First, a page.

Stocks started out higher on Monday in response to the news that Congressional leaders and the White House had reached a deal to raise the debt ceiling. (As of this writing, the plan still has to be voted on by the House and Senate, and the outcome is not certain.) But the good mood didn’t last long in the face of a disappointing ISM manufacturing report for July. The overall index came in at 50.9%, just barely ahead of the 50% demarcation line between growth and contraction; the reading was down from 55.3% in June and well below the 54.5% expected by economists for last month. The production and employment measures still indicated growth in July, but at a slower pace than in June. The new orders index came in at 49.2%, indicating contraction. There was a little better news from the Commerce Department’s report that construction spending rose a larger than expected 0.2% in June from a May level that was revised higher. But investors were focused on the ISM report, which suggests that in July the economy didn’t pick up much if any steam after the unacceptably slow growth of the first half of the year. We’ll get additional important data on July’s economic activity with Wednesday’s ISM non-manufacturing report and Friday’s employment report.
In a volatile session that saw it up as much as 15 points and down as much as 17, the S&P 500 closed with a loss of 5 points or 0.4%. Nasdaq had a similar loss, while the Dow closed just about unchanged. The rally in Treasury bonds, which seems somewhat out of proportion to the retreat in stocks, continued as the yield on the 10-year Treasury bonds fell by five basis points to 2.75%.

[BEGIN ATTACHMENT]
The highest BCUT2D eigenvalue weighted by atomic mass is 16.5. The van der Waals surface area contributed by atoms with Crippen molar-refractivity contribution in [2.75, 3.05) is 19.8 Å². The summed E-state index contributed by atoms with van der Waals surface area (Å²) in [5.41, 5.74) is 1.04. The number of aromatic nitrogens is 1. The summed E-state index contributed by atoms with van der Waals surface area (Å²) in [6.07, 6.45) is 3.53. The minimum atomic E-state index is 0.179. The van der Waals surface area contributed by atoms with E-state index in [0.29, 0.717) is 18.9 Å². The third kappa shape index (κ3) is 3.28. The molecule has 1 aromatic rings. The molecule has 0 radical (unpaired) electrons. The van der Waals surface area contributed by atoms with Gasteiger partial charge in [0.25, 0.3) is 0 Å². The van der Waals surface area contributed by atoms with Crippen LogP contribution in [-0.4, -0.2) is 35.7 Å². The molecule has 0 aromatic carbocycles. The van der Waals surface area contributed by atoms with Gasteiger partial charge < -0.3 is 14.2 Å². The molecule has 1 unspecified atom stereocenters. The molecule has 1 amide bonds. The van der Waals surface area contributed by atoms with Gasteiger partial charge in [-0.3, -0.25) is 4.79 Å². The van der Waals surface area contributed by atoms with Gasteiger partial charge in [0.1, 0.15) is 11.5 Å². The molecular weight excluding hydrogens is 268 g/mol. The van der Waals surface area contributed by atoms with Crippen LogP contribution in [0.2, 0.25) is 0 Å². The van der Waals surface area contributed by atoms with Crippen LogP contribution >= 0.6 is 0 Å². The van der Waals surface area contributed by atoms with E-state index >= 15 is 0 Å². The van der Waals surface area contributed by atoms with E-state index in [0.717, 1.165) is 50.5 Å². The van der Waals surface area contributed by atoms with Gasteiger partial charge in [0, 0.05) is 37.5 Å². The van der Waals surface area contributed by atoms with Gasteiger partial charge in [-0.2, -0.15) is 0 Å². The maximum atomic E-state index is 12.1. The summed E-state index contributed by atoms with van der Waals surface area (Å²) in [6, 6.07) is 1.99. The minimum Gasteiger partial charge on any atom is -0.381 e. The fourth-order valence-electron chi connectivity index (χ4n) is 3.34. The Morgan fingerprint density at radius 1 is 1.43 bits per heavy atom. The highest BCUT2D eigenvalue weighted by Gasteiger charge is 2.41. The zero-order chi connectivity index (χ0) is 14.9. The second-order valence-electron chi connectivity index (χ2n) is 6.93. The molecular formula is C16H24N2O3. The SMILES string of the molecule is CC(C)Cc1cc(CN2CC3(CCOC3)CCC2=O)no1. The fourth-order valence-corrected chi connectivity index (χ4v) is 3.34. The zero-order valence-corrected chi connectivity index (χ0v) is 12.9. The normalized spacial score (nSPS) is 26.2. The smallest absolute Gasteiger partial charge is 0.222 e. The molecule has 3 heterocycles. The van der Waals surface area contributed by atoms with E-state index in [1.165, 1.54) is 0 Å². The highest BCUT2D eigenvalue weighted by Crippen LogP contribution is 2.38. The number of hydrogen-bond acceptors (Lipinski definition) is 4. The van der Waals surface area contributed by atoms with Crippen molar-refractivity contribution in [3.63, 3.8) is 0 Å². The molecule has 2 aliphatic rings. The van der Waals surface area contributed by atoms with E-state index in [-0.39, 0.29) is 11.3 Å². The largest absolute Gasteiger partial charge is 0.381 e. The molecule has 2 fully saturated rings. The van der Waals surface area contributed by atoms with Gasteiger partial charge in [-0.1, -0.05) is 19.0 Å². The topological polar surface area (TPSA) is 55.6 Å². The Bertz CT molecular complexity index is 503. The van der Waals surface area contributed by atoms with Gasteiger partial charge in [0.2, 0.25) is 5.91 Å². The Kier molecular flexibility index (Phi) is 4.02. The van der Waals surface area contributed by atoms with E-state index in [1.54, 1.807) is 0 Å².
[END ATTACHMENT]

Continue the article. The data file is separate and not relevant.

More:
INVESTMENT OUTLOOK… Friday brought a disappointing advance report on second-quarter GDP, showing only 1.3% growth and downward revisions to prior quarter estimates. This was followed Monday by a disappointing report on July manufacturing activity. Clearly, the rate of job creation remains the number one factor in how robust the second-half economic expansion will be, and to date the initial claims reports have not been the breakout data people are waiting for. Going forward, however, we expect U.S. firms to continue to generate positive sales and earnings, particularly if economic activity emerges from the current soft patch later this year. Resolving the debt ceiling uncertainty would probably give the market a boost – at least until the ugly details of unwinding a decade of exploding U.S. Treasury debt start to be revealed.
Copyright © 2011 by Wright Investors’ Service, Inc. The views expressed in this blog reflect those of Wright Investors’ Service, Inc. and are subject to change. Statements and opinions therein are based on sources of information believed to be accurate and reliable, but Wright Investors’ Service, Inc. makes no representations or guarantees as to the accuracy or completeness thereof. These views should not be relied upon as investment advice.